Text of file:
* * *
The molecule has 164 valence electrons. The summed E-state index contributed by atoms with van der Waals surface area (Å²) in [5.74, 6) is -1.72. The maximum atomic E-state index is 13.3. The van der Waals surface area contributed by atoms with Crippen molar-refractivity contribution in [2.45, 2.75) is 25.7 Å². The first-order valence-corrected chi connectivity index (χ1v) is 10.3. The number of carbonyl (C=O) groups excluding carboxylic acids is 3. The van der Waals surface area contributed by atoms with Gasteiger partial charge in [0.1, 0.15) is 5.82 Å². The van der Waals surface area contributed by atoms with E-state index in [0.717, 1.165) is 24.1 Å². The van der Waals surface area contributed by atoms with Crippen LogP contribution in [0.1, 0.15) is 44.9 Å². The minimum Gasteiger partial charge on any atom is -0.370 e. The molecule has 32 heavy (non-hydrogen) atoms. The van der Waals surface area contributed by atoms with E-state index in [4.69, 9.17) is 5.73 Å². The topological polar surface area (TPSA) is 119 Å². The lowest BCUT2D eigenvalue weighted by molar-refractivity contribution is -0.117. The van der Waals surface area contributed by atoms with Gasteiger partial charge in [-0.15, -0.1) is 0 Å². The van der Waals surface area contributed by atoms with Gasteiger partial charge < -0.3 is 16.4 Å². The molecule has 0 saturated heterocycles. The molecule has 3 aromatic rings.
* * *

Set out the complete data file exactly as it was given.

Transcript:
The molecule has 164 valence electrons. The summed E-state index contributed by atoms with van der Waals surface area (Å²) in [5.74, 6) is -1.72. The maximum atomic E-state index is 13.3. The van der Waals surface area contributed by atoms with Crippen molar-refractivity contribution in [2.45, 2.75) is 25.7 Å². The first-order valence-corrected chi connectivity index (χ1v) is 10.3. The number of carbonyl (C=O) groups excluding carboxylic acids is 3. The van der Waals surface area contributed by atoms with Gasteiger partial charge in [0.1, 0.15) is 5.82 Å². The van der Waals surface area contributed by atoms with E-state index in [0.717, 1.165) is 24.1 Å². The van der Waals surface area contributed by atoms with Crippen LogP contribution in [0.1, 0.15) is 44.9 Å². The minimum Gasteiger partial charge on any atom is -0.370 e. The molecule has 32 heavy (non-hydrogen) atoms. The van der Waals surface area contributed by atoms with E-state index in [4.69, 9.17) is 5.73 Å². The topological polar surface area (TPSA) is 119 Å². The lowest BCUT2D eigenvalue weighted by molar-refractivity contribution is -0.117. The van der Waals surface area contributed by atoms with Gasteiger partial charge in [-0.15, -0.1) is 0 Å². The van der Waals surface area contributed by atoms with Gasteiger partial charge < -0.3 is 16.4 Å². The molecule has 0 saturated heterocycles. The molecule has 3 aromatic rings.